First shot is a charm for Penguins rookie Bennett


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It was a split-second, laser-precision shot, but there was a lot that led up to Beau Bennett's power-play goal.

A rookie winger who worked on his own progression in his first NHL -- and pro -- season, Bennett's game grew quickly to the point that the Penguins felt comfortable not only putting him into the lineup in the playoffs, but also sending him out on a power play for his first shift.

He rewarded them with the first goal in a 5-0 smackdown against the New York Islanders Wednesday night in Game 1 of a first-round Eastern Conference series at Consol Energy Center.

The shot, from near the bottom of the right circle, cut upward, across the front of Islanders goaltender Evgeni Nabokov and into the far upper corner of the net at 3:30 of the first period.

"That's something I work on quite a bit, that short-side shot," Bennett said. "Luckily, it went in the spot I wanted it to."

It was Bennett's first NHL playoff goal on his first NHL playoff shot in his first NHL playoff game.

Bennett, 21, was the Penguins' first-round pick in the 2010 NHL draft, out of Los Angeles. He spent the first several months this season with Wilkes-Barre-Scranton of the American Hockey League.

He was first called up in mid-February and had three goals, 14 points in 25 games.

There was some question about whether the Penguins would dress Bennett in the playoffs, where the learning curve can be steep.

Penguins coach Dan Bylsma said two things went into that decision -- the responsible play he showed after he was called up in mid-February and his offensive flair.

"He actually showed a lot more in the beginning than lately that made that decision," Bylsma said. "He's come up with big plays defensively, shot blocks. He's been solid defensively, and that early on got him more opportunity -- more games, different situations."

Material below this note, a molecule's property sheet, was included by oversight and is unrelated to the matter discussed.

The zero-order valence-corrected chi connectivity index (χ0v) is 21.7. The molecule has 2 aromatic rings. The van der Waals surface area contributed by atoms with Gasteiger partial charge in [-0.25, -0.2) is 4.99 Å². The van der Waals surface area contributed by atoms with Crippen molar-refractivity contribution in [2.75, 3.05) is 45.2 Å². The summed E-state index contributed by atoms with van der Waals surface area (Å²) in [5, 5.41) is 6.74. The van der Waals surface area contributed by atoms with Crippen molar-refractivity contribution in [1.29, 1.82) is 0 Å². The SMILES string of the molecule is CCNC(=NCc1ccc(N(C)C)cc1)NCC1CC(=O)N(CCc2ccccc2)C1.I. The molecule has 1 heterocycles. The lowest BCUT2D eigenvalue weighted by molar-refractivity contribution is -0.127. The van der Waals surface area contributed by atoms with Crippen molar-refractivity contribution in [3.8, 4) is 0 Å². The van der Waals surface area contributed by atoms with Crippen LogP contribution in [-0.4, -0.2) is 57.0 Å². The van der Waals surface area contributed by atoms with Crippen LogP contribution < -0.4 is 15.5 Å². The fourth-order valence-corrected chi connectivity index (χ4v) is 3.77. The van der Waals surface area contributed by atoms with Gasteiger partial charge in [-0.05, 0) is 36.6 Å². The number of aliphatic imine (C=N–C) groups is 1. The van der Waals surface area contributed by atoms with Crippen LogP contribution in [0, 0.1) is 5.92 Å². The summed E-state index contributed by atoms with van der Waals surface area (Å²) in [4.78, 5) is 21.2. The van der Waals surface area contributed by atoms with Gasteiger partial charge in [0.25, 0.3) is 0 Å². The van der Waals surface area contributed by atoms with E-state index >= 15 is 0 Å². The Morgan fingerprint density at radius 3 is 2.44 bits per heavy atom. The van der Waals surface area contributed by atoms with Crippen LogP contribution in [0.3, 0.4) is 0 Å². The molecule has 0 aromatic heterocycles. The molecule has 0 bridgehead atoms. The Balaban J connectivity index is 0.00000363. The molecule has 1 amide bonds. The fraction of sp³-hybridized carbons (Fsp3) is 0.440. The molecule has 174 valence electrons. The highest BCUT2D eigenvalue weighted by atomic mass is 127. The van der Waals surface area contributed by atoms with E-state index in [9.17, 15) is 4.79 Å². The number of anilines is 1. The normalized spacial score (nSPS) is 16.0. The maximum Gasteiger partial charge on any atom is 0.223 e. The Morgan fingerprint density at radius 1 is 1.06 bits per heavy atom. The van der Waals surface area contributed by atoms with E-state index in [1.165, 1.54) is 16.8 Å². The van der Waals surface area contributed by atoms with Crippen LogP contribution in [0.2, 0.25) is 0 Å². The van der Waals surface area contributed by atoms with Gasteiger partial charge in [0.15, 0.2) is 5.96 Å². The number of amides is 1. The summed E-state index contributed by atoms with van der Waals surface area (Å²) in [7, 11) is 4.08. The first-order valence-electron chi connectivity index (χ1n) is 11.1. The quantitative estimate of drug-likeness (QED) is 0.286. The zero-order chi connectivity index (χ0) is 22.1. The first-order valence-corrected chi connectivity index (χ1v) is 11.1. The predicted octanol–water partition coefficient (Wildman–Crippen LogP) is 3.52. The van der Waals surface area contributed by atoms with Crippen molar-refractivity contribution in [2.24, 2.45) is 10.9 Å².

Bylsma said Bennett's play in a three-game road trip late in the season to Carolina, Tampa Bay and Florida filled in any gaps in Bennett's game.

"In a fourth-line role, he added a dimension to our fourth line that we don't have," Bylsma said. "That's an ability to hold on to the puck, to make a play in the offensive zone. That really was a trial run for his opportunity."

In those three games, Bennett had a goal, two assists and a plus-minus rating of plus-2.

"When I first came in here, I was just trying to be responsible, get pucks out, not be a liability," he said. "As of late, I've been trying to hold onto the puck a little bit more and make plays from there. It's just a confidence thing."

Bennett began the game Wednesday as a member of the fourth line with Craig Adams and Tanner Glass. He later got moved up to the top line with Evgeni Malkin and Chris Kunitz after James Neal left the game early in the second period because of an unspecified injury.

That's quite a bump up from potentially being a healthy scratch.

Bennett found out he was in the lineup earlier in the day, but to play it safe, he went through his normal night-before routine, which included a late dinner with teammates.

"I'm not that superstitious," he said.

Still, he'll grow a playoff beard if he can -- "I've been growing that out all year," he joked about his blond peach fuzz -- and might try growing out his dark-blond hair.

That might help him fit his nickname better. His teammates call him "Sunshine."

"It's from 'Remember the Titans,' the California kid with the long, blond hair," Bennett said. "I'm growing it out. I'll see what happens. It gets pretty ratty at some point."

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For more on the Penguins, read the Pens Plus blog with Dave Molinari and Shelly Anderson at www.post-gazette.com/plus. Shelly Anderson: shanderson@post-gazette.com and Twitter @pgshelly. First Published May 2, 2013 4:00 AM


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